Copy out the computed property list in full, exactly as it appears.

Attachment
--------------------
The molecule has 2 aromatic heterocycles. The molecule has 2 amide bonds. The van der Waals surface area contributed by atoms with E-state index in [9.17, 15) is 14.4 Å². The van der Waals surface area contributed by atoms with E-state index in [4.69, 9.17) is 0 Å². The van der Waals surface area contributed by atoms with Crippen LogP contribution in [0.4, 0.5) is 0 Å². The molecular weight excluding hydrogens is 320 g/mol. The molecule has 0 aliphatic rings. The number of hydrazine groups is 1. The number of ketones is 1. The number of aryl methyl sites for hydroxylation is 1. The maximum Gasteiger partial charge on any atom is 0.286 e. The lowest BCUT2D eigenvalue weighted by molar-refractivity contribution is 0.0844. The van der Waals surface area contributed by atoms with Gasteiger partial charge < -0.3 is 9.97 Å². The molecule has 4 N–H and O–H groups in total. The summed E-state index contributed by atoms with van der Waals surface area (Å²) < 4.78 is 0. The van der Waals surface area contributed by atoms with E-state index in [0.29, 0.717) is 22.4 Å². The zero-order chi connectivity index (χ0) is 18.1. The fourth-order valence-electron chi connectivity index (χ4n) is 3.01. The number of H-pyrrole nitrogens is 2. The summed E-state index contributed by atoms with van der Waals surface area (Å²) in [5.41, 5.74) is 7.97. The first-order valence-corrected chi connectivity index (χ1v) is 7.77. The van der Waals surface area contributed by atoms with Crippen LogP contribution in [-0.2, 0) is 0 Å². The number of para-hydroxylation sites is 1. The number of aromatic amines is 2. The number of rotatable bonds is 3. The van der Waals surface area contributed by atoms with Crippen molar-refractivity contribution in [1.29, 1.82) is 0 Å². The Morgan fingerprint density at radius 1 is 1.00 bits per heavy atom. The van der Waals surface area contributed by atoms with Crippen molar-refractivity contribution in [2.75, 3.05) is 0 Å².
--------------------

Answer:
The molecule has 2 aromatic heterocycles. The molecule has 2 amide bonds. The van der Waals surface area contributed by atoms with E-state index in [9.17, 15) is 14.4 Å². The van der Waals surface area contributed by atoms with E-state index in [4.69, 9.17) is 0 Å². The van der Waals surface area contributed by atoms with Crippen LogP contribution in [0.4, 0.5) is 0 Å². The molecular weight excluding hydrogens is 320 g/mol. The molecule has 0 aliphatic rings. The number of hydrazine groups is 1. The number of ketones is 1. The number of aryl methyl sites for hydroxylation is 1. The maximum Gasteiger partial charge on any atom is 0.286 e. The lowest BCUT2D eigenvalue weighted by molar-refractivity contribution is 0.0844. The van der Waals surface area contributed by atoms with Gasteiger partial charge < -0.3 is 9.97 Å². The molecule has 4 N–H and O–H groups in total. The summed E-state index contributed by atoms with van der Waals surface area (Å²) < 4.78 is 0. The van der Waals surface area contributed by atoms with E-state index in [0.29, 0.717) is 22.4 Å². The zero-order chi connectivity index (χ0) is 18.1. The fourth-order valence-electron chi connectivity index (χ4n) is 3.01. The number of H-pyrrole nitrogens is 2. The summed E-state index contributed by atoms with van der Waals surface area (Å²) in [5.41, 5.74) is 7.97. The first-order valence-corrected chi connectivity index (χ1v) is 7.77. The van der Waals surface area contributed by atoms with Crippen LogP contribution in [-0.2, 0) is 0 Å². The number of para-hydroxylation sites is 1. The number of aromatic amines is 2. The number of rotatable bonds is 3. The van der Waals surface area contributed by atoms with Crippen molar-refractivity contribution in [1.29, 1.82) is 0 Å². The Morgan fingerprint density at radius 1 is 1.00 bits per heavy atom. The van der Waals surface area contributed by atoms with Crippen molar-refractivity contribution in [2.75, 3.05) is 0 Å².